Thousand Islands Emergency Rescue Service (TIERS), was conceived as a consolidation of emergency medical services (EMS), then offered by the Clayton and LaFargeville fire departments until 2003. For many years, fire departments had experienced increasing difficulties recruiting Emergency Medical Technicians and were unable to muster crews to respond to emergencies and required Guilfoyle Ambulance to respond from Watertown. This gap in long response time from Watertown was not life-saving in a true emergency and people began to take notice.
As fire chiefs from Clayton and LaFargeville Fire Departments sought ways to provide full-time ambulance service with the highest level of care possible, the Town of Clayton and Town of Orleans fire districts bridged part of the gap by joining to hire an advanced-level Emergency Medical Technician (EMT), to help cover weekday hours. Still, it fell to a few dedicated volunteers to cover the hundreds of medical emergencies that occurred nights and weekends.
In 2001, Town officials became more aware of the poor ambulance responses and joined the fire departments and fire districts to put together a group of concerned citizens to design a solution. After two years and hundreds of hours of collaborative effort, it was decided to create an independent non-profit ambulance service designed to meet the needs of the Towns of Orleans and Clayton. This group of individuals created the Thousand Islands Emergency Rescue Service, Inc. (TIERS) and in less than three months TIERS was founded and incorporated in the fall of 2002.
Although TIERS was official on paper it still had to be approved to become an agency through the New York State Department of Heath to operate a service. During a transitional period the Town of Clayton took a lead in establishing a “municipal ambulance operating certificate” and contracted with TIERS Inc. to provide service to the towns. On January 1, 2003, at 12:01 AM, TIERS was in service providing fully staffed paramedic level emergency medical service to the citizens of the Towns of Clayton and Orleans.
In its first months of service TIERS leased a small home on Brooks Drive in Clayton and stored ambulances during the nights at Phinney’s Chevrolet in the car wash bays. In the fall of 2004 TIERS was able to move to its current facilities at the former Winergrath’s Lumber at 100 Union Street in Clayton. After extensive renovations to the building, as sleeping quarters for crews, a kitchen area, dining area, living quarters and a classroom for training, the “new” facility began to take shape as an ambulance station.
In 2008 TIERS did over 1100 emergency calls in the Town of Clayton and Orleans and has held multiple health and wellness programs for the community over the last 10 years as well. TIERS currently hosts multiple community classes in CPR, First Aid, Emergency Medical Technician, Injury from Fall Awareness to the elderly and Babysitter First Aid classes. TIERS has also initiated programs to revisit patients that it has transported in the ambulance and does multiple Blood Pressure Clinics in the community. TIERS Paramedics and volunteers take great pride in hosting programs for children at Guardino School an LaFargeville Central on “How to Dial 911,” “Sammy the Seatbelt”, a segment on car seatbelt use, and “Bandaid 101” that instructs children on the equipment in the ambulances and how to put a band aid on themselves.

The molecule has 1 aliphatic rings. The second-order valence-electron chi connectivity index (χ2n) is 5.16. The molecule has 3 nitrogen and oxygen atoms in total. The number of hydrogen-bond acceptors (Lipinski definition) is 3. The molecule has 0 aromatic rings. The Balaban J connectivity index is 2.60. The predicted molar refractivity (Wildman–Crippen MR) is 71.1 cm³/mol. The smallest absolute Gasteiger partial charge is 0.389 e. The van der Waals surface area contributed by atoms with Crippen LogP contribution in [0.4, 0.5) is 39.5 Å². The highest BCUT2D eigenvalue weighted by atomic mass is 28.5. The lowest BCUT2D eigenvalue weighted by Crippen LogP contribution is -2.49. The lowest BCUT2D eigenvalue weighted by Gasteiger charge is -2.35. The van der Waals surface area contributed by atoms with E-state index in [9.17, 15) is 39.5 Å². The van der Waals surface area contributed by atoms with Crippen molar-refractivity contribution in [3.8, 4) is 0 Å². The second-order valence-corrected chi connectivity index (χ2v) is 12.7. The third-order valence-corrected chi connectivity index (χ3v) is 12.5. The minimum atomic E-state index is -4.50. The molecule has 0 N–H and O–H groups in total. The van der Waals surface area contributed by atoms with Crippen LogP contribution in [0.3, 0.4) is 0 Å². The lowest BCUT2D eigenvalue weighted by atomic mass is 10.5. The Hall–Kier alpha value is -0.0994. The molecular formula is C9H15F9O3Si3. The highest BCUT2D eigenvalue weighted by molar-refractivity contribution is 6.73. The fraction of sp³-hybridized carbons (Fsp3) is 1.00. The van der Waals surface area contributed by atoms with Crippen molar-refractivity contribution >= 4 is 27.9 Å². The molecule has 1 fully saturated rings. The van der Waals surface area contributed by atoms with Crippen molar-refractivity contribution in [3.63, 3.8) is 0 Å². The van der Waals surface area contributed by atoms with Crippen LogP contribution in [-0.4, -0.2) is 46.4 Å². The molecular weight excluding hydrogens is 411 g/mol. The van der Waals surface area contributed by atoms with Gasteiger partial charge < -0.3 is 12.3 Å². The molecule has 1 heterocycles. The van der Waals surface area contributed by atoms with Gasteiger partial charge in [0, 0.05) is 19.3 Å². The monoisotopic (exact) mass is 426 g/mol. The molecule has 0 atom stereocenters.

Because of the community outreach programs that TIERS has initiated and the stellar work that the staff and volunteers have done for the community they service, Thousand Islands Emergency Rescue Service was selected by NYS Department of Health EMS Bureau at EMS Agency of the Year for 2008.
In 2009, long-time TI-Rescue member Mark Davis was shot and killed by a patient while responding to a call in Cape Vincent as an EMT with The Cape Vincent Volunteer Fire Department. A huge funeral for the 25-year-old student paramedic drew people and apparatus from up and down the US and Canadian East Coast. Although Marks death was senseless the personnel of TIERS rallied to continue a course of excellence in EMS and establish a name of recognition that continues.
TIERS has a committed and varied Board of Directors from many walks of life who bring a rounded aspect to leadership, vision, business and financial expertise. The Orleans and Clayton Town Supervisors serve as ex-officio members of the Board, and have greatly facilitated our progress to date.
TIERS history is a testimony to what volunteers and exemplary EMS staff can do for the community they serve. Because of our ability to grow, serve our community, and provide our multiple programs, we have out grown our facility. More importantly we do not have the ability to change our current structure to meet some of the needs for our own potential strategic goals in a leased older structure. We have determined that it is the right avenue to pursue a new more efficient designed building in the Clayton area to meet our needs. TIERS will continue to serve the community proudly for this generation and into the next.